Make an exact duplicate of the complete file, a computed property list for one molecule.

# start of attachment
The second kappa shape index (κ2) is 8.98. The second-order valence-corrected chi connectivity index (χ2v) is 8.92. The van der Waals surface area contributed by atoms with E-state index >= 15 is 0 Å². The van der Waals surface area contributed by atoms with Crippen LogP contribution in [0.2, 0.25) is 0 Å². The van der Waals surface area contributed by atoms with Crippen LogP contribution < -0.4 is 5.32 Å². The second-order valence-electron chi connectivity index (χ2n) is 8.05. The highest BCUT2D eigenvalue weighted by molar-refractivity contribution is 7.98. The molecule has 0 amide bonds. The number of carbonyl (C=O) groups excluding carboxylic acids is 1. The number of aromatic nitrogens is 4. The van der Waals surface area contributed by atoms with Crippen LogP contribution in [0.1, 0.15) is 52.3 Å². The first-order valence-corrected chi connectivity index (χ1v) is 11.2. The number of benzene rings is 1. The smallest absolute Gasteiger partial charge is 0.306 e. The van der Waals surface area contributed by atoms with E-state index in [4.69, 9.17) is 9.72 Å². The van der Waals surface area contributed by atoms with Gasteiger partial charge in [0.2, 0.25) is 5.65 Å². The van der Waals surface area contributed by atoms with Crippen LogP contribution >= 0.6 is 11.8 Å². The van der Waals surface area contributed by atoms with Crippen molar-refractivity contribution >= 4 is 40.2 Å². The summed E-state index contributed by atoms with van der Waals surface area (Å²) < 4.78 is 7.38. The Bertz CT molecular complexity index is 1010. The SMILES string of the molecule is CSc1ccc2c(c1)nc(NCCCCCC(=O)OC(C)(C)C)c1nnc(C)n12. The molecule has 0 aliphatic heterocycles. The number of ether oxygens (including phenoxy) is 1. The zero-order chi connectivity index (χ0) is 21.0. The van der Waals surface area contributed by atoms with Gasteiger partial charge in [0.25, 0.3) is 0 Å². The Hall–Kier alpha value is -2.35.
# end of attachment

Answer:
The second kappa shape index (κ2) is 8.98. The second-order valence-corrected chi connectivity index (χ2v) is 8.92. The van der Waals surface area contributed by atoms with E-state index >= 15 is 0 Å². The van der Waals surface area contributed by atoms with Crippen LogP contribution in [0.2, 0.25) is 0 Å². The van der Waals surface area contributed by atoms with Crippen LogP contribution < -0.4 is 5.32 Å². The second-order valence-electron chi connectivity index (χ2n) is 8.05. The highest BCUT2D eigenvalue weighted by molar-refractivity contribution is 7.98. The molecule has 0 amide bonds. The number of carbonyl (C=O) groups excluding carboxylic acids is 1. The number of aromatic nitrogens is 4. The van der Waals surface area contributed by atoms with Crippen LogP contribution in [0.1, 0.15) is 52.3 Å². The first-order valence-corrected chi connectivity index (χ1v) is 11.2. The number of benzene rings is 1. The smallest absolute Gasteiger partial charge is 0.306 e. The van der Waals surface area contributed by atoms with E-state index in [4.69, 9.17) is 9.72 Å². The van der Waals surface area contributed by atoms with Gasteiger partial charge in [0.2, 0.25) is 5.65 Å². The van der Waals surface area contributed by atoms with Crippen LogP contribution >= 0.6 is 11.8 Å². The van der Waals surface area contributed by atoms with Crippen molar-refractivity contribution >= 4 is 40.2 Å². The summed E-state index contributed by atoms with van der Waals surface area (Å²) < 4.78 is 7.38. The Bertz CT molecular complexity index is 1010. The SMILES string of the molecule is CSc1ccc2c(c1)nc(NCCCCCC(=O)OC(C)(C)C)c1nnc(C)n12. The molecule has 0 aliphatic heterocycles. The number of ether oxygens (including phenoxy) is 1. The zero-order chi connectivity index (χ0) is 21.0. The van der Waals surface area contributed by atoms with Gasteiger partial charge in [0.25, 0.3) is 0 Å². The Hall–Kier alpha value is -2.35.